In Armenia, tensions have ignited regarding the mining industry, between government, environmentalists and an organization called “Lydian International”. The environmentalists are against the operation of a new mine, whereas the government insists on its implementation.
“Lydian Armenia” was registered in Armenia in 2005 and announced that gold had been found in the area of Amulsar Mount in Vayots Dzor Province. In 2012 the company received a subsoil permit from the state and since 2016 has started construction in Amulsar. After the Armenian Revolution of 2018 the new government initiated an investigation into the legality of that permit.
“Lydian Armenia” represents British “Lydian International” OJSC in Armenia. The latter is a new company entrant into the mining industry and doesn’t have extensive experience in the field. Lydian applied to the Georgian and Lebanese governments several times for collaboration but were refused because of many failures.
Different environmental organizations and initiatives of Armenia, as well as inhabitants of Jermuk city (a city with rich mineral waters 10km from Amulsar), have protested to stop construction of the mine since 2012. They are concerned about possible contamination of Jermuk and Sevan waters. In 2018 they blocked the main road of the mine for a long period of time.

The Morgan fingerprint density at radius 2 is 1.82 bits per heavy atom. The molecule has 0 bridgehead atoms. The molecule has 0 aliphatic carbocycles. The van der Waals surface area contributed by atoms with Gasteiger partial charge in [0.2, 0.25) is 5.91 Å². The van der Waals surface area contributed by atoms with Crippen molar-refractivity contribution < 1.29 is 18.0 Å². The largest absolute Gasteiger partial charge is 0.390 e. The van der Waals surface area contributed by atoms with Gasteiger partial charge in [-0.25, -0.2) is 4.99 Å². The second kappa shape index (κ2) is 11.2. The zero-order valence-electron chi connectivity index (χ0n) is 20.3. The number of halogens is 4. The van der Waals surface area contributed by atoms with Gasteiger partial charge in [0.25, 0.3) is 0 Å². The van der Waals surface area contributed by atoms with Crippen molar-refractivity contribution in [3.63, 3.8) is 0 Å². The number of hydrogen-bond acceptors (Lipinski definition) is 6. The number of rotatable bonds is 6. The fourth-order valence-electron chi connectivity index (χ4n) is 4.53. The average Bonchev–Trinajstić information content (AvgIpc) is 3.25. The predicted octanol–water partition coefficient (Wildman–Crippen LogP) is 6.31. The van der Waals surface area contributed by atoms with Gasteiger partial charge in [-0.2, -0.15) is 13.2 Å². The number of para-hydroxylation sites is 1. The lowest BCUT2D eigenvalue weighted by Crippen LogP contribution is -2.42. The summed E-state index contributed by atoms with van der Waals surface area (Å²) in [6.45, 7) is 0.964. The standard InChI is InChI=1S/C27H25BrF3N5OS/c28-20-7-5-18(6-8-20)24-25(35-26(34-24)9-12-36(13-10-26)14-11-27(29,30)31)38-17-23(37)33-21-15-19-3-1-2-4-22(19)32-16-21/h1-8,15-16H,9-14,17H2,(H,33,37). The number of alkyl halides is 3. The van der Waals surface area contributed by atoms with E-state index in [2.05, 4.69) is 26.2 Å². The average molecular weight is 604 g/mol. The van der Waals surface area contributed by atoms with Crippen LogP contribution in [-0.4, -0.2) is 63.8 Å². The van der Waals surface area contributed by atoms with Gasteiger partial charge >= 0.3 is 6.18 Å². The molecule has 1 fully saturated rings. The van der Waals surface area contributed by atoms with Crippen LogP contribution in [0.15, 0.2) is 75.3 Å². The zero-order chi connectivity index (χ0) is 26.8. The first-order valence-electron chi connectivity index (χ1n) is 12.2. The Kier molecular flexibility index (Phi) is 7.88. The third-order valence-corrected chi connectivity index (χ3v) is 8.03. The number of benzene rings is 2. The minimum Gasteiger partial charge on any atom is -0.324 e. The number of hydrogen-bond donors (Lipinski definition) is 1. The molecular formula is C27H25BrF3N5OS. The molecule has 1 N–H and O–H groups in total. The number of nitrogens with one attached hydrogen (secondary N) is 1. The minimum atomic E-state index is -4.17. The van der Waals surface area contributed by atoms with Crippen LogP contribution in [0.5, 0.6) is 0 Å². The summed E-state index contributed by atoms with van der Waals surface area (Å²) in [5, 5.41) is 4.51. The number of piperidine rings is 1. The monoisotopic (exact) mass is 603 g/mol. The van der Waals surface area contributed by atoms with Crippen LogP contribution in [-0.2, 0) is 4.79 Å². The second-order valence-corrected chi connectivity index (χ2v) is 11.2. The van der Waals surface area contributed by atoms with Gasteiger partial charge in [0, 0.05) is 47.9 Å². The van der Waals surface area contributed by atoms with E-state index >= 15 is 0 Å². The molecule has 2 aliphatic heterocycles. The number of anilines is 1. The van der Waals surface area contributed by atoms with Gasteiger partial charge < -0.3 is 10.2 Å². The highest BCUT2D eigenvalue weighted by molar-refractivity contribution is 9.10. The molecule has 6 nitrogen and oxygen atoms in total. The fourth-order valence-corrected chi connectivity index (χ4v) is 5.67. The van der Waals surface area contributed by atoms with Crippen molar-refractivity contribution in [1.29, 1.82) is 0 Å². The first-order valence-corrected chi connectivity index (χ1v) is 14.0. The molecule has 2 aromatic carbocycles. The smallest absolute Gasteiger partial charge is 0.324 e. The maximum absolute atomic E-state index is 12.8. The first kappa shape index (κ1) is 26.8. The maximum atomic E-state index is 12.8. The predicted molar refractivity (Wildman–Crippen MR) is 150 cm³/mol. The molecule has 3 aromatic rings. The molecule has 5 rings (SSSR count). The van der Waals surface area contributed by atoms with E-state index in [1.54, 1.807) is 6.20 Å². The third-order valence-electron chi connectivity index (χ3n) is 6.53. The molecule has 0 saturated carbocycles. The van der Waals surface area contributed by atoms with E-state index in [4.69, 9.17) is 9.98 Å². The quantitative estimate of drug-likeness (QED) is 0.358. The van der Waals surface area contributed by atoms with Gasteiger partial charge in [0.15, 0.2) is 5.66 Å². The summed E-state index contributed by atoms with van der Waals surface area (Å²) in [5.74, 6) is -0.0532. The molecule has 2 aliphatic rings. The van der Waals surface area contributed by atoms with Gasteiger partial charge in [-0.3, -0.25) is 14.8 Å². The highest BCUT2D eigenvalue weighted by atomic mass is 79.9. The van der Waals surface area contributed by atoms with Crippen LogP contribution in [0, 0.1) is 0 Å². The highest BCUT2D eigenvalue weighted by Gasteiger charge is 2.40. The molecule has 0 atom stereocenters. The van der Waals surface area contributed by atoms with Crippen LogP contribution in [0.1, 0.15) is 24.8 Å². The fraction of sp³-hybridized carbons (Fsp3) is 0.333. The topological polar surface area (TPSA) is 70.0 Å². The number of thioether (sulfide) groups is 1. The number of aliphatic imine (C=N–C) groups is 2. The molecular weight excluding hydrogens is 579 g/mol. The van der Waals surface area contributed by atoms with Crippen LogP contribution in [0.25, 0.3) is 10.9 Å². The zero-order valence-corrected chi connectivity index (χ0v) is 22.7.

Armenian PM Nikol Pashinyan gave a promise to Jermuk regarding a new investigation in December 2018 during the election campaign, which was followed by snap elections.
“The crucial point and purpose of the investigation is to select a body which will be organized by an international company in the form of competition. The main aim of the body will be finding out the threat to Sevan and Jermuk waters,” he said.
After the formation of the new government a Lebanese “Earth link and Advanced Resources Development” (ELARD) company was asked to conduct the investigation of Amulsar while Pashinyan had promised that an international company would be engaged for the new investigation.
The monitoring results provided by the company were announced this August which made the situation even worse. According to the Armenian government and to Lydian Armenia the results show the mining industry does not negatively affect the mineral waters and nature of Armenia. “If the exploitation of the mine was a threat for Armenian water resources it would not be mined. However, according to the conclusion of the investigative committee the risks are controllable and even 1 liter of contaminated water won’t appear in our water resources,” Pashinyan announced.
The environmentalists and activists don’t share that opinion and they doubt the results are in line with reality. They are concerned about the rocks and cyanide that will be released during and after mining process and are sure they will mix with fresh and mineral waters.
Parliament deputy Hayk Gevorgyan justified their position to rule against the environmentalists declaring that if they stop both the contract and construction work now, “Lydian International” will apply to Arbitration Court demanding compensation which might reach $700 million. However, according to lawyers, “Lydian International” is registered in an off-shore zone which restricts it from any judicial processes.
Currently activists, people living near the mine and environmentalists, are protesting in front of the Parliament building. Different flash-mobs and events are being organized to stop the ongoing construction of the mine. In the government the discussions about the issue are still in process.
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